This festival provided real sacred space for engaging in conversation instead of beating each other over the head with our theology.  I spent an entire morning just sitting at the coffee shop on the festival grounds with a book, my journal and a really large latte.  I had wonderful conversations with all sorts of people including an evangelical book publisher, a physician who works with HIV patients in San Francisco, some prominent emergent theologians, a couple in their seventies who drove to the festival from the Midwest, the Muslim chaplain from Duke University and the author of the book that I am currently leading a book study on, Samir Selmanovic.  What was beautiful is that I, along with everyone else at the festival, heard and experienced things that made us uncomfortable (don't get me started about the contributor to Religious Dispatches advocating for gender neutral pronouns...), yet didn't shut down the conversation.  There were things I passionately agreed with and other things I vehemently disagreed with, but I put that aside for awhile, and just listened.

I am working on being able to freely admit that I have been one of those people who have used my progressive theology and social activism to pass judgment on others, while moving forward with an attitude of humility and pragmatism.  I had a great conversation with my pastor Nadia this week in which we were reflecting on the progressives' tendency to "call people out", fracturing the very relationships which could lead to change.  The only place for authentic dialogue is in the middle where there is space for conversation and grace, where we suspend our judgments and demonstrate openness and a willingness to learn.  And while this is something that I have been attempting to practice for years, this festival finally allowed me to live it.

Wednesday, June 29, 2011

Day 30 photo challenge

Day 30 photo challenge: Post a picture of yourself

This was taken at the Wild Goose Festival last weekend in North Carolina.  A group was providing temporary tattoos, so I obtained two with some of my favorite sayings "Peace Be With You" and "And Also With You."  These tattoos kind of represented the festival for me.  I finally relaxed a little bit and experienced some peace after months and months and months of stress and chaos.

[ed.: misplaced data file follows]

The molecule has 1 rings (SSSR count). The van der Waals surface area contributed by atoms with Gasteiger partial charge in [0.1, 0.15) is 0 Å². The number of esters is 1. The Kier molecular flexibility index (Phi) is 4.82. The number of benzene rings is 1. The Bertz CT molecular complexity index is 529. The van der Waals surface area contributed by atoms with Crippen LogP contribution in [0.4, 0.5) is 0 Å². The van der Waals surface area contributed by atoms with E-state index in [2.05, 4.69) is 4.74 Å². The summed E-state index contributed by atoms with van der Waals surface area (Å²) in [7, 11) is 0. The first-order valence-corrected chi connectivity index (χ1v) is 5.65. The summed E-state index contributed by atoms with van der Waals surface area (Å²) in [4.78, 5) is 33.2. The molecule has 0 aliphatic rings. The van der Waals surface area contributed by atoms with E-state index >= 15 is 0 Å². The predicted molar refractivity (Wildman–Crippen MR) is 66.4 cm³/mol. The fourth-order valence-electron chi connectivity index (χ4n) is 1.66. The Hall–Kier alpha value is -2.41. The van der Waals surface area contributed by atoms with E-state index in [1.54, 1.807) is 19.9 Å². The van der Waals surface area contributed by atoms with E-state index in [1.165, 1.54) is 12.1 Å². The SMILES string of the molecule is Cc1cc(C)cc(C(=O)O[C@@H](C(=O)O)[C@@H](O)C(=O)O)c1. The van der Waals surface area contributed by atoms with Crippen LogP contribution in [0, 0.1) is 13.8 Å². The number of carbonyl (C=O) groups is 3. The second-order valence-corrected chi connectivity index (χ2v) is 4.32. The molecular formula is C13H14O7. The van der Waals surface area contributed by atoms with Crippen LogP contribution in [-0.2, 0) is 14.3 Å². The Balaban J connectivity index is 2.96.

(credit to my friend Amy for this picture)

PS: Another new REAL tattoo is in the works.  Details (and pictures) to come soon!

Tuesday, June 28, 2011

Day 29 photo challenge

Day 29 photo challenge: A picture that makes you smile

I just got back from a fantastic festival in North Carolina called Wild Goose (watch for a new post soon about it!).  This festival had the best food carts I have ever seen, including the ostrich burgers food cart.  The first thing I saw upon entering the festival was this inflatable ostrich head. Beautiful.  Love it.

Tuesday, June 21, 2011

Day 28 photo challenge

Day 28: A picture of something of which you are afraid.

There are a number of things of which I am afraid, among them, heights, worms, centipedes, etc.  However, those things are more understandable.

I am somewhat afraid of quiet, solitude and being alone.  I much prefer being around other people , it is kind of unsettling to be by one's self.  This is probably why I schedule something nearly every second of the day.  But I realize that I need to be way better about taking time for myself.

(Photo from Taize, 2009)

Friday, June 17, 2011

Day 26 and 27 photo challenge

Day 26: A picture of something that means a lot to you.

My church community means a lot to me.  Never thought I would find a place like that.

(credit to my friend Amy for the photograph)

Day 27: A picture of yourself and a family member

This is my sister Katie.  We were on Mom and Dad's boat last summer at Flathead Lake.

Thursday, June 16, 2011

Day 25 (sorry I missed it yesterday!)

A photo of your day...

After a couple months of installation, the solar panels at my office went live yesterday!  We have a pretty impressive array of solar on both the roof (at left is my boss Tammy and the two solar installers) and the front of the building.

Tuesday, June 14, 2011

Day 24 photo challenge

A picture of something you wish you could change.

One thing I feel very passionately about is equal rights for the LGBTQ community.  As an ally, I firmly believe this is THE civil rights issue of my generation and we cannot stop fighting for equality until homophobia, intolerance and bigotry are dead.

Today there was a small victory in California when the gay judge who struck down Prop 8 successfully weathered a challenge to his impartiality.  Amen.  Even though California has a long way to go.

In the meantime, states continue to legalize gay marriage, albeit slowly.  New York announced today that it was one vote away from securing passage of a bill to permit same sex marriage.  I wish we did not have to "legalize" love and commitment between two adults.  In fact, it is really sad.  It is my prayer that one day that we can look back at these years and wonder what we were so afraid of.  In the meantime, you will find me at Denver's PRIDE festival this weekend celebrating with my friends.